NEW YORK (CNNMoney.com) -- The e-mail messages Fabrice Tourre sent to a girlfriend in late 2007 make it clear that the glib and sometimes arrogant 28-year-old trader was fully aware that the financial "monstruosities" he helped create at Goldman Sachs were entirely bunk.
But the highly personal messages, written in confidence and released over the weekend by Goldman, also suggest that Tourre had some misgivings about the toxic trades he engineered over two years ago, which are now the subject of fraud charges brought by the Securities and Exchange Commission.
In an e-mail dated Jan. 23, 2007, Tourre described himself as "the only potential survivor" of a collapsing market for complex deals based on mortgage-backed securities. As the only Goldman employee named in the SEC's complaint, Tourre appears to have been wrong on that point.
Tourre, now a 31-year old director in the bank's London office, and seven other Goldman employees, including chief executive Lloyd Blankfein, will testify before the Senate Homeland Security Committee's subcommittee on investigations Tuesday. The hearing is aimed at exploring the role investment banks played in the 2008 financial crisis.
Goldman issued the Tourre e-mails in response to the release of four documents by the committee. Panel chairman Sen. Carl Levin, D-Mich., said the Goldman documents show the firm was conscious of profits it was making on the decline of the housing market.
A Goldman spokesman said the Senate panel "cherry-picked" the documents it released to show the firm in a bad light.
The e-mails, which make liberal use of exclamation points and contain more than a few emoticons, illustrate both Tourre's cavalier attitude and the doubts he harbored about the CDO business.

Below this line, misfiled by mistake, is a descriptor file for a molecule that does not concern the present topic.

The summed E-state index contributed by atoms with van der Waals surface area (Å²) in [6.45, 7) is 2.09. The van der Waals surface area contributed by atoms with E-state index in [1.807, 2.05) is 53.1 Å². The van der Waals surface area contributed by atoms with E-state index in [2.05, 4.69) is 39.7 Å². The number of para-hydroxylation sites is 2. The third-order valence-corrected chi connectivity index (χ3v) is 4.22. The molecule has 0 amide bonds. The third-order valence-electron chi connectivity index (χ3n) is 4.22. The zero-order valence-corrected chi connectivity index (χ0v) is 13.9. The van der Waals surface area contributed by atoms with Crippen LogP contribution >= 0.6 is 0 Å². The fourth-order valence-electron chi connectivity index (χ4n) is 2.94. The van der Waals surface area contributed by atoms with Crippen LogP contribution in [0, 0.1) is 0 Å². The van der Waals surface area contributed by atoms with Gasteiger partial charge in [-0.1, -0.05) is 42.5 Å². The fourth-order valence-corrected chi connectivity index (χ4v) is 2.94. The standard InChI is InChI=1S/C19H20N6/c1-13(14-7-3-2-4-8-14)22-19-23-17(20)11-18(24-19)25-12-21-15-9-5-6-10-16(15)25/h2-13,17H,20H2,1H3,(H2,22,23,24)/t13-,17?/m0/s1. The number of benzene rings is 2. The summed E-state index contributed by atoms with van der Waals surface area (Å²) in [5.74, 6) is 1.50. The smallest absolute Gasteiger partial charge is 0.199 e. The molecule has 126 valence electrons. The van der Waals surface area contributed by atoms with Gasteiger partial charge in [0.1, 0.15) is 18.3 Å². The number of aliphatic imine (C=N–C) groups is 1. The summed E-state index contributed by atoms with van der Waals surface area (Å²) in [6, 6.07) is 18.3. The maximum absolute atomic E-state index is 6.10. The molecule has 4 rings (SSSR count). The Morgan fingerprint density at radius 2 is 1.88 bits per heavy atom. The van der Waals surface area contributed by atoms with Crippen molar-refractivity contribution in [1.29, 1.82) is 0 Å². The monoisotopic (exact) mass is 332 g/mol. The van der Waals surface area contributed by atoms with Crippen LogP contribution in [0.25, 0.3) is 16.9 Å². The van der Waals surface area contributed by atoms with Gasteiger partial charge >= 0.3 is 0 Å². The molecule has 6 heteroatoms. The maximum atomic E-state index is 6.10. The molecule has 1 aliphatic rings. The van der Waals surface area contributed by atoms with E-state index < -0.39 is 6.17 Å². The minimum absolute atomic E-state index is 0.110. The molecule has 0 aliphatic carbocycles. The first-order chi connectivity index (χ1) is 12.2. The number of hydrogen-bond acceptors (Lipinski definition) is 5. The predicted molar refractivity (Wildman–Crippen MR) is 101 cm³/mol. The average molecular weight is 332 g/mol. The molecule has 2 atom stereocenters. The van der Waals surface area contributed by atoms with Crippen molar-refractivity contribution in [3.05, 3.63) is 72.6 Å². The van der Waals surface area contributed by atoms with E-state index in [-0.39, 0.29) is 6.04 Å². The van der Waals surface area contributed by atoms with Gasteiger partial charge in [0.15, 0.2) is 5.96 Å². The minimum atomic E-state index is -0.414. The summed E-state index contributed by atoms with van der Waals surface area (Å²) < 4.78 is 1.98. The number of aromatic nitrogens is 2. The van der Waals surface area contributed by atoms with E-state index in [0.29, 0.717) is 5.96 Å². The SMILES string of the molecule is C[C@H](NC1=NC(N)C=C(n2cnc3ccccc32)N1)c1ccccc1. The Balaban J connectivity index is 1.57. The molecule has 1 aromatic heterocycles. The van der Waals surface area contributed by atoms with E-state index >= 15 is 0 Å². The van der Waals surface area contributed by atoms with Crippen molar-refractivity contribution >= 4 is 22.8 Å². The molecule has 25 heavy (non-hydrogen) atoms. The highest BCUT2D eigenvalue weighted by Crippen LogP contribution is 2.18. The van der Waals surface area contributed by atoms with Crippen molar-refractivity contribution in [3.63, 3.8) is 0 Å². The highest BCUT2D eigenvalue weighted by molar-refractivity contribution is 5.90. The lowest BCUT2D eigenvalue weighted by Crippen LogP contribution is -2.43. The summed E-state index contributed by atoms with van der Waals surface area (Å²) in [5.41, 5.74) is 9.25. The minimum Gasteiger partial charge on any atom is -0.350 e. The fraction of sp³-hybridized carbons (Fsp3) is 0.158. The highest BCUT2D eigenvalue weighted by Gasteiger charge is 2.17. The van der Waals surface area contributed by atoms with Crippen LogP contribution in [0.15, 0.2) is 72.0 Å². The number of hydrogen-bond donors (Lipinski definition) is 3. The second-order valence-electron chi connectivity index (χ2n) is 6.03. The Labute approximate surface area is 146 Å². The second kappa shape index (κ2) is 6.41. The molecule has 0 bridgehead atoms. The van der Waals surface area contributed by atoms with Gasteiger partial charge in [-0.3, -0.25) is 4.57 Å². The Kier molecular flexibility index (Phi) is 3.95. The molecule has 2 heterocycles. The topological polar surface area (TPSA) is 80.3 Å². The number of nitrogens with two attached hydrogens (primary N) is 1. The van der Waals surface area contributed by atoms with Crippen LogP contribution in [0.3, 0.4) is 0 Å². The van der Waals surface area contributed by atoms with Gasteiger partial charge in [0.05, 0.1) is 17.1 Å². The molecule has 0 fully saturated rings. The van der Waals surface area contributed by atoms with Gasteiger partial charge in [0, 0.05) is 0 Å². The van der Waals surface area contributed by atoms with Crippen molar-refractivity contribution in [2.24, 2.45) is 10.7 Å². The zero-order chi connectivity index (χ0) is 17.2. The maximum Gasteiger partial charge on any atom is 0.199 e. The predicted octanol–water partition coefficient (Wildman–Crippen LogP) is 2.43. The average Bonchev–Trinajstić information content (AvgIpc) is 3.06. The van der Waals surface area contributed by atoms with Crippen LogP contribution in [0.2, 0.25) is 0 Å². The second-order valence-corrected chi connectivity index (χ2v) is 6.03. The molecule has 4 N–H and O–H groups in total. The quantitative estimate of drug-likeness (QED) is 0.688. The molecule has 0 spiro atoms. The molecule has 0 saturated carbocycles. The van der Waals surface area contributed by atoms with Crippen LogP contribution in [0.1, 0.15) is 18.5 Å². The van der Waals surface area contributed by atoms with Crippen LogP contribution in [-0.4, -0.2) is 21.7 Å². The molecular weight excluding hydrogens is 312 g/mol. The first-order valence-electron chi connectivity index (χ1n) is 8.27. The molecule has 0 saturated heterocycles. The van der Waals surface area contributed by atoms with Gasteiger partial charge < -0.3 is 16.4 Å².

In one e-mail, Tourre boldly acknowledged that he didn't necessarily understand "all the implications" of the complicated and highly leveraged bets he was placing, adding that he was, in a twisted bit of logic, working on behalf of American consumers.
"Anyway, not feeling too guilty about this, the real purpose of my job is to make capital markets more efficient and ultimately provide the U.S. consumer with more efficient ways to leverage and finance himself, so there is a humble, noble and ethical reason for my job ;)" Tourre wrote.
However, in a nod to how perverse this argument is, Tourre adds "amazing how good I am in convincing myself."
Tourre refers to himself in one e-mail as "fabulous Fab" -- a nickname he says another Goldman employee gave him. In what is perhaps a false attempt at modesty, he says: "There is nothing fabulous abt (about) me, just kindness, altruism..."
In another e-mail from June 2007, Tourre joked about a trip he took to Belgium to sell portions of Abacus 2007, which is the collateralized debt obligation (CDO) identified in the SEC's fraud case.
"I managed to sell a few abacus bonds to widows and orphans that I ran into at the airport, apparently these Belgians adore synthetic abs cdo2," Tourre said.
In an even more blunt description, Tourre calls the CDOs he produced "intellectual masturbation" and likens himself to Dr. Frankenstein.
"When I think that I had some input into the creation of this product (which by the way is a product of pure intellectual masturbation, the type of thing which you invent telling yourself: 'well, what if we created a 'thing', which has no purpose, which is absolutely conceptual and highly theoretical and which nobody knows how to price?") it sickens the heart to see it shot down in mid-flight...It's a little like Frankenstein turning against his own inventor ;)"
Writing in both of French and English, Tourre mixes terms of endearment for his girlfriend with commentary on the decline of the housing market.
"Et les pauvres petits subprime borrowers vont pas faire de vieux os!!!" he writes, which translates roughly to the poor little subprime borrowers will not last long.
Meanwhile, Goldman Sachs has vigorously denied any wrongdoing, calling the SEC's charges "unfounded in law and fact." In a voice-mail message sent last week, Blankfein assured Goldman employees he is taking "appropriate steps to defend the firm and its reputation."
The SEC alleges that Goldman allowed a New York-based hedge fund, Paulson & Co., to pick securities in the Abacus CDO, without telling other investors that Paulson was shorting the deal, or betting the value of the CDO would fall.
When the CDO's value plunged shortly after it was issued, Paulson took home a $1 billion profit, while investors lost the same amount, according to the SEC.
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